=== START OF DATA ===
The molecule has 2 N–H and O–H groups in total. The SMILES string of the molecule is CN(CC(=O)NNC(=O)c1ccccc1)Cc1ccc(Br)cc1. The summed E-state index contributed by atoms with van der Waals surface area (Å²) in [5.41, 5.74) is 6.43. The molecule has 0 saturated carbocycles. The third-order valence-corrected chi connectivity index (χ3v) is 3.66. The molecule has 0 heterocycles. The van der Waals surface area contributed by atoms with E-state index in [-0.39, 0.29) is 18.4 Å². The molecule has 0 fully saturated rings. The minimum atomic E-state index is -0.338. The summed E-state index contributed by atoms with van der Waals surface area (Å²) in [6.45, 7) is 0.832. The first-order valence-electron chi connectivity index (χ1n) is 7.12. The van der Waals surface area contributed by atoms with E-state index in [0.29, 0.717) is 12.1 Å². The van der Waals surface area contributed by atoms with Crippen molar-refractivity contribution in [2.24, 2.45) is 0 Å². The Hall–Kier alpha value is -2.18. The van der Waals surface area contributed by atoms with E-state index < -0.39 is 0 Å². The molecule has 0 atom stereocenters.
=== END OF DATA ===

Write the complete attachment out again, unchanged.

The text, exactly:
The molecule has 2 N–H and O–H groups in total. The SMILES string of the molecule is CN(CC(=O)NNC(=O)c1ccccc1)Cc1ccc(Br)cc1. The summed E-state index contributed by atoms with van der Waals surface area (Å²) in [5.41, 5.74) is 6.43. The molecule has 0 saturated carbocycles. The third-order valence-corrected chi connectivity index (χ3v) is 3.66. The molecule has 0 heterocycles. The van der Waals surface area contributed by atoms with E-state index in [-0.39, 0.29) is 18.4 Å². The molecule has 0 fully saturated rings. The minimum atomic E-state index is -0.338. The summed E-state index contributed by atoms with van der Waals surface area (Å²) in [6.45, 7) is 0.832. The first-order valence-electron chi connectivity index (χ1n) is 7.12. The van der Waals surface area contributed by atoms with E-state index in [0.29, 0.717) is 12.1 Å². The van der Waals surface area contributed by atoms with Crippen molar-refractivity contribution in [2.24, 2.45) is 0 Å². The Hall–Kier alpha value is -2.18. The van der Waals surface area contributed by atoms with E-state index < -0.39 is 0 Å². The molecule has 0 atom stereocenters.